Manchester reaps the rewards from its Charedi partners

Becoming chair of the Jewish Strategic Group during the pandemic opened my eyes to the work done by selfless individuals from this community


Since assuming the role of chair of the Jewish Representative Council of Greater Manchester and Region, I have been exposed to wonderful individuals and organisations from a section of the Greater Manchester community with which I previously had limited interaction — namely the Charedim.

During my tenure as chair of The Fed — the Manchester community’s major welfare provider — I oversaw a successful merger between the organisation and Heathlands Village.

The role of the new entity expanded as it became far more than a residential care home.
Its work outside of Heathlands Village was wide-scale and it rightly received plaudits from those who took the time to engage and understand their mission.

This work continues today and every time I visit, I feel a sense of immense pride at what has been achieved. Simultaneously, I was also supportive of many other charities that operated across our diverse Manchester community.

But even with this in-depth knowledge of the Jewish communal landscape, my world changed in May 2020 when I became chair of the Jewish Strategic Group, brought together to help the community navigate the pandemic.

This opened my eyes to the work done by the most selfless and dedicated individuals from the Charedi community who go out of their way to help the less fortunate.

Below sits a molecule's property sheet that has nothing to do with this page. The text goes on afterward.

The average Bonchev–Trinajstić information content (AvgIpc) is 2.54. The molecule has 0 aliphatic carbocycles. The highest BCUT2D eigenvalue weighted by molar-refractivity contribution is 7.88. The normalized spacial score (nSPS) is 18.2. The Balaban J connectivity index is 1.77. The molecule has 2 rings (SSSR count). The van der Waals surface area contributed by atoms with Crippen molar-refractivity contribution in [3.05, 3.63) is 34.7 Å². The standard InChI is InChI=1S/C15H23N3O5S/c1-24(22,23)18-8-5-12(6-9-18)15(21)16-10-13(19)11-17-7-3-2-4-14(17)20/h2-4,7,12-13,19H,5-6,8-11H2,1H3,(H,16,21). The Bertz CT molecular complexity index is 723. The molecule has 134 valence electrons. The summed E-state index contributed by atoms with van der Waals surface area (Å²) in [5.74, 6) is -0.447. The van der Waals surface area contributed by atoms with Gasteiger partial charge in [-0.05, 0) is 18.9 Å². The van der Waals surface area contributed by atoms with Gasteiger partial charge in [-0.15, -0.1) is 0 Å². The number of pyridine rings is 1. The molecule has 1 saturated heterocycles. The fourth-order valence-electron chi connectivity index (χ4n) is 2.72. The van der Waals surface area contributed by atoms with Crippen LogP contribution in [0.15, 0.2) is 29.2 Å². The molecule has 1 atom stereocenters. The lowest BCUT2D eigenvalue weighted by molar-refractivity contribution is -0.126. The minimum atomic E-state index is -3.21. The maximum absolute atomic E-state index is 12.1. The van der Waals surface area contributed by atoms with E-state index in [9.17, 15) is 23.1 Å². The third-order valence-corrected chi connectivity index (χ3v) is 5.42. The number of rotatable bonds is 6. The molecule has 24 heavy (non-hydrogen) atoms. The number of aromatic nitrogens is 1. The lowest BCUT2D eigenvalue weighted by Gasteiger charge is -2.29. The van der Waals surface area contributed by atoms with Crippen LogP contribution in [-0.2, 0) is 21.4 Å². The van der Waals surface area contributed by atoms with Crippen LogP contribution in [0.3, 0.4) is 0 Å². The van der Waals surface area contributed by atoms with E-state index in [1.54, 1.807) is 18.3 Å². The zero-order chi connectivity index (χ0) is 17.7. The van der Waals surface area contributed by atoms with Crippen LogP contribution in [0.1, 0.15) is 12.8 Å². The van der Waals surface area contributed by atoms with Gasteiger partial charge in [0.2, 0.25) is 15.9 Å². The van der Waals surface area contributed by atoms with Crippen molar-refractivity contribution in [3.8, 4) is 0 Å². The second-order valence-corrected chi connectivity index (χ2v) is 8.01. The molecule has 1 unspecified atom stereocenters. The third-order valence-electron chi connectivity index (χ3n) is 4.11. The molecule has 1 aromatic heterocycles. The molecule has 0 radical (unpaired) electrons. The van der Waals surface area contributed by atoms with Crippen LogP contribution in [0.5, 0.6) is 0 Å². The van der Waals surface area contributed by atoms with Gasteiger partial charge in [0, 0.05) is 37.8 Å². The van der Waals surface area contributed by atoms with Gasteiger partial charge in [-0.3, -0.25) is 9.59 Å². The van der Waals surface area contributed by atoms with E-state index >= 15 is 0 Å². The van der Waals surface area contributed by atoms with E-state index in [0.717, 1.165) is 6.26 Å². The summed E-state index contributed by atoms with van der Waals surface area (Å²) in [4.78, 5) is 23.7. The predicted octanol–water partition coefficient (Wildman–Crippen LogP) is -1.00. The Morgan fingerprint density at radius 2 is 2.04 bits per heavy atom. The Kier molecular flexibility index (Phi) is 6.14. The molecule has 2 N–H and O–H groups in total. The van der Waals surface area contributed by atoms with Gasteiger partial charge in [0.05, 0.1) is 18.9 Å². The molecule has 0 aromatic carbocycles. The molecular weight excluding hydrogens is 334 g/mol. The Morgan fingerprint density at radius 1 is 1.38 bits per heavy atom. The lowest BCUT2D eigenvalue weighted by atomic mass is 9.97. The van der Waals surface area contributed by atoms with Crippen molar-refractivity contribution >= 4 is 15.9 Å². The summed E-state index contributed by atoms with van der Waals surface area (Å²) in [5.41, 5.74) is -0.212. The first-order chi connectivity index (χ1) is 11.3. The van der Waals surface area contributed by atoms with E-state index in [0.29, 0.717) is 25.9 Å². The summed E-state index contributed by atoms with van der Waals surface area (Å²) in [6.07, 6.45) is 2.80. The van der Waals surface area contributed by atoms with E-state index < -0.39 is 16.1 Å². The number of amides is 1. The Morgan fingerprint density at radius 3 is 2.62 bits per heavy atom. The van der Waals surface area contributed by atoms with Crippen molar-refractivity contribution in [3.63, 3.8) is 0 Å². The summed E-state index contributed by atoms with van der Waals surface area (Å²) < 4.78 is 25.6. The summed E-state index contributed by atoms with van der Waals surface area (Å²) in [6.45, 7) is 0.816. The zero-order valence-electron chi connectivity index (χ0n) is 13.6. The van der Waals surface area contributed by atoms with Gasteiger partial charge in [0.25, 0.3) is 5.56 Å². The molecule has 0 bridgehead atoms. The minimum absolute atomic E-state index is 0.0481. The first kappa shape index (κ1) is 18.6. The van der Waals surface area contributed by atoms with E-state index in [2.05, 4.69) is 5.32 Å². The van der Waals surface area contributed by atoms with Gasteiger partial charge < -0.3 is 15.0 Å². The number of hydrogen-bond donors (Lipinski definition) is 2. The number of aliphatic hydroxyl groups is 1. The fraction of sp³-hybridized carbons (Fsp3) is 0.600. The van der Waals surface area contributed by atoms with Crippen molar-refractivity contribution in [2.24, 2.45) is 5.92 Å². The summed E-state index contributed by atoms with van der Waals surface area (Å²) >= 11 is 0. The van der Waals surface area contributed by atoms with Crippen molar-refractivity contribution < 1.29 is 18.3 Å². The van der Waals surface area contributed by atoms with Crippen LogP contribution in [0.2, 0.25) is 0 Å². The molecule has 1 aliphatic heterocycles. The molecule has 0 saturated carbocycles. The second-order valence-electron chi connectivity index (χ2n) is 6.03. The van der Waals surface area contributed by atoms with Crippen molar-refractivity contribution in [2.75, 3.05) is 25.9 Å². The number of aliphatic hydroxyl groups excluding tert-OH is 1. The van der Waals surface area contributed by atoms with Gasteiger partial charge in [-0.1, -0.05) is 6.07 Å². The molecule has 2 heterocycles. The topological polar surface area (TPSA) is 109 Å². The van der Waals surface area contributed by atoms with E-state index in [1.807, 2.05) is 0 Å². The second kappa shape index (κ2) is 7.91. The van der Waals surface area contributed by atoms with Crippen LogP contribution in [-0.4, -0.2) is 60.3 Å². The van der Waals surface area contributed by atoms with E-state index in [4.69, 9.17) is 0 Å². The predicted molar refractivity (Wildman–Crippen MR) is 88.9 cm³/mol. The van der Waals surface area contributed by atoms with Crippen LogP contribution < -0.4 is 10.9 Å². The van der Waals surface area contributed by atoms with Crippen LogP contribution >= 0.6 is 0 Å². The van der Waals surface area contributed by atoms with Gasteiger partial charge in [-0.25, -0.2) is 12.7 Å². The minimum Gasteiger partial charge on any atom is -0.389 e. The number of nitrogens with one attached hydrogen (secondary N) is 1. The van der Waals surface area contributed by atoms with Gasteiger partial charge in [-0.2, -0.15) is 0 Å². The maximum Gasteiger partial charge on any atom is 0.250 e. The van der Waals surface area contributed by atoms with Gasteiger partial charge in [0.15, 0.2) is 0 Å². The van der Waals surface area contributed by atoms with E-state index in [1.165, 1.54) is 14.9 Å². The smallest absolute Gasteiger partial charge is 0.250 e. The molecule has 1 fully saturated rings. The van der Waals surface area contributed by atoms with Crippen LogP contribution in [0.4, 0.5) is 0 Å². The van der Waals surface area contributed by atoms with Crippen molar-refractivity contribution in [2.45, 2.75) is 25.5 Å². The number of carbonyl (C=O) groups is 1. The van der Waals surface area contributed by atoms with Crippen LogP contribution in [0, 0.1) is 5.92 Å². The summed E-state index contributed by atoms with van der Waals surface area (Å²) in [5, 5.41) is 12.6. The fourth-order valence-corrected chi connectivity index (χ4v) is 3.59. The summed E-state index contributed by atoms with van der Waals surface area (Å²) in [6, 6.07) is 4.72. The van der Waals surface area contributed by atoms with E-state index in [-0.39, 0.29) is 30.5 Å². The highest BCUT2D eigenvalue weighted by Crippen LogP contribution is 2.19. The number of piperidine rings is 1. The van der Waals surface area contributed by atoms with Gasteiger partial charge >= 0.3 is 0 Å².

I have always been a believer in working together. It has been a central tenet of my philosophy during my time in business, across the Third Sector and throughout my year as High Sheriff. I was, therefore, keen to understand how the newly revamped JRC could utilise such relationships to benefit our whole community.

I worked alongside the local authorities from Bury, Salford, Manchester and Trafford to commission a mapping project that unsurprisingly ended up being titled Working Together.

The sheer number of communal stakeholders engaged was something that had not previously been achieved.

One of the recommendations from the report was to launch a Working Together campaign. Although I regularly visit Charedi organisations, my primary interaction is through the Alliance of Charedi Representatives.

This was established at the time the JRC passed a new constitution to facilitate discussions with members of the Charedi community. It sits perfectly alongside the JRC and Jewish Strategic Group.

After hearing their thoughts, I came away both reassured and delighted. I also thought about the many excellent events hosted by the JRC with representation from the entire community. A particular highlight was being able to regularly showcase the amazing work of Charedi charities to senior politicians across Greater Manchester.

It is also clear that charities within the Charedi community go out of their way to support all Jews, irrespective of their levels of religious observance.

Our chief executive, Marc Levy, recently remarked that “when you ring [emergency service] Hatzola, they don’t ask if you keep Shabbat”. And the determination from those involved in Misaskin to ensure Jews of all denominations are buried in accordance with halachah is inspiring.

Similarly, the work of the foodbanks or groups set up to provide mental health support or look after vulnerable youngsters is not predicated upon which shul you attend.

It was ultimately decided that there was no requirement for a collaboration campaign given that we are working together so closely. We have instead concluded that our efforts would be better spent continuing to break down stereotypes.

We will continue to champion the causes of all charities as there should be no barrier to helping people in need.

Mark Adlestone chairs the Jewish Representative Council of Greater Manchester

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